The confronting findings from the Deloitte Banking Trust Index show the majors will have their work cut out to calm investors nervous about remediation bills surging in response to the Hayne inquiry.
Three of the major banks will brief the market over the next week, with ANZ Banking Group reporting its full-year profit on Wednesday, National Australia Bank on Thursday, and Westpac Banking Corp next Monday, November 5.
The four major bank CEOs will front the commission in November.
Ethics over products
Analysis conducted on the survey results by Deloitte, to determine the issues respondents find most important, indicates putting customers at the centre of what they do will help banks restore their social licence.
Customers want to be shown respect, want banks to listen to their gripes, to admit mistakes, and to be open and honest. These matter more than the terms and conditions of particular products or technical competency.
Deloitte partner Willem Punt, who oversaw the survey, said there was no indication consumers did not trust banks to keep their money safe. But with one in four saying they would change banks due to the ethics of senior leaders, banks that get resetting trust right could be at a competitive advantage against peers.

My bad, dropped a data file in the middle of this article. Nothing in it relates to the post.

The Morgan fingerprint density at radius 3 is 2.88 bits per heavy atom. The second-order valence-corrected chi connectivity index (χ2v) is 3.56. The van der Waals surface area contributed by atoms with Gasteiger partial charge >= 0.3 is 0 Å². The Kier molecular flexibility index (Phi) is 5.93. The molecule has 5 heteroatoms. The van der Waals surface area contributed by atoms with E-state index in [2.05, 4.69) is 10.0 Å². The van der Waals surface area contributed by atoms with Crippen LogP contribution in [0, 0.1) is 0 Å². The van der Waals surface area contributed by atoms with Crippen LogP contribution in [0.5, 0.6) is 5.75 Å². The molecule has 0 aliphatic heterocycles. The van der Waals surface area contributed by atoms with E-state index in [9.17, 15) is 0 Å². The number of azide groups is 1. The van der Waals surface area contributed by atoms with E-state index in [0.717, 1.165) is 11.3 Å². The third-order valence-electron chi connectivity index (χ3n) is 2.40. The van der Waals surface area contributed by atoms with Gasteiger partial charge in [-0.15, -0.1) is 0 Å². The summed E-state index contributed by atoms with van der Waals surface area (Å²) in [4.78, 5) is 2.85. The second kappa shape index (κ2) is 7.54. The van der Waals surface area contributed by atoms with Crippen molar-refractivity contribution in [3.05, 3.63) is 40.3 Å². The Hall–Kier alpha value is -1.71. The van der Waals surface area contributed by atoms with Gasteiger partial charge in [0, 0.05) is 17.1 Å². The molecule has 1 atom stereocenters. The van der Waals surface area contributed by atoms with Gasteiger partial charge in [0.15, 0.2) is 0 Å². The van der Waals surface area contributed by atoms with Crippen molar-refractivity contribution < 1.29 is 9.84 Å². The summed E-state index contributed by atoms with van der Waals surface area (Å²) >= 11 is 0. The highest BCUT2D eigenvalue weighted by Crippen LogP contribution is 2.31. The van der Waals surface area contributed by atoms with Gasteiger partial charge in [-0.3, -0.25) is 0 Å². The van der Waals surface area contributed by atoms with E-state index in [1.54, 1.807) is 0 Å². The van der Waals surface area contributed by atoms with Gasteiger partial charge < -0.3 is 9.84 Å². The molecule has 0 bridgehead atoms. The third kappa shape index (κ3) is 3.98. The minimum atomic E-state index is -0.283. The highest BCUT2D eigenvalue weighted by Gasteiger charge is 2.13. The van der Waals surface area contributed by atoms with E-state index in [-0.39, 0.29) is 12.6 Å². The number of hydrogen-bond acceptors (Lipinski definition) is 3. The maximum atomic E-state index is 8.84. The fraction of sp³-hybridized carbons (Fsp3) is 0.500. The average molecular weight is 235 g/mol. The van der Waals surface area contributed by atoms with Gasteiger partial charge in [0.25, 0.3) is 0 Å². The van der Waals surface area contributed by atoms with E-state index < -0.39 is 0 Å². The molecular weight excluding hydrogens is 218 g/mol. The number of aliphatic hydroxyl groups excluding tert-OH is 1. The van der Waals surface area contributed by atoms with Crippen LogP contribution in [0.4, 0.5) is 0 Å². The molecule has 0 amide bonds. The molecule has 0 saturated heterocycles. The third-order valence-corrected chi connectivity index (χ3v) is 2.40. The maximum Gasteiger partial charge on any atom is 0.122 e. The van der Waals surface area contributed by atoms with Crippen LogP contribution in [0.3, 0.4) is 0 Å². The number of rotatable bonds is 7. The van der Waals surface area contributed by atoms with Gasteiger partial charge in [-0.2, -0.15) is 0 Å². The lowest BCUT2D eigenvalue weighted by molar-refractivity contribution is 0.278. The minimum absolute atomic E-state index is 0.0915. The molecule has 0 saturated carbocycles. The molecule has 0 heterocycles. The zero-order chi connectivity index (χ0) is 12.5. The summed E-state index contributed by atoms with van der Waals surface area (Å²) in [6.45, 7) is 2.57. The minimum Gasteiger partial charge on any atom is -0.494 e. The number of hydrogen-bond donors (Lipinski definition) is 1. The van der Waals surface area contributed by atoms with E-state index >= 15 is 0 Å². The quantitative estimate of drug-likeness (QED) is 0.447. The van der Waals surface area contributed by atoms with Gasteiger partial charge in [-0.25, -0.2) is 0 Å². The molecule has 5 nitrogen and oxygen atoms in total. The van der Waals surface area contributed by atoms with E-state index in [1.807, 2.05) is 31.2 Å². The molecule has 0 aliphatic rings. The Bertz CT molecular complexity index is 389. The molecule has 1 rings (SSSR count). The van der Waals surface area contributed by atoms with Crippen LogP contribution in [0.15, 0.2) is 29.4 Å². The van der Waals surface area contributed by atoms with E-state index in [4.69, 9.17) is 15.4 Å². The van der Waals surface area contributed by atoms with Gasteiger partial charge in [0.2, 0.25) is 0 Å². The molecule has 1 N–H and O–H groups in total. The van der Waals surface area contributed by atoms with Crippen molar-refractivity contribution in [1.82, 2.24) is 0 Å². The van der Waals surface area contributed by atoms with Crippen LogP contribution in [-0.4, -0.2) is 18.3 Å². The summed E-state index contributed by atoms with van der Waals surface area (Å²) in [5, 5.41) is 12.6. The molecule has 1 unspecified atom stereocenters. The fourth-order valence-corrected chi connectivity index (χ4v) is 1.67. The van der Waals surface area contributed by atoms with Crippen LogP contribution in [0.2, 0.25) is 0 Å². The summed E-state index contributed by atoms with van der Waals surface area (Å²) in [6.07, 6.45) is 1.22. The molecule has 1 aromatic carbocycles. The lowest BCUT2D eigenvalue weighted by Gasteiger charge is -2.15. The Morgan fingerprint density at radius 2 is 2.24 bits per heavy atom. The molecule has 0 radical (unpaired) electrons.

"Today's business world is far more about communities and relationships and far less about transactions," Mr Punt said.
"Customers consider the mindset of the seller far more important in rebuilding trust than the detailed characteristics of what is being sold. The companies that get this, at the deepest level, are exhibiting the kinds of behaviours that genuinely build trust."
The survey results show that competitive forces in the system remain strong and that price still matters: fifty-three per cent of people say they would consider changing banks because of "better fees, rates or products elsewhere".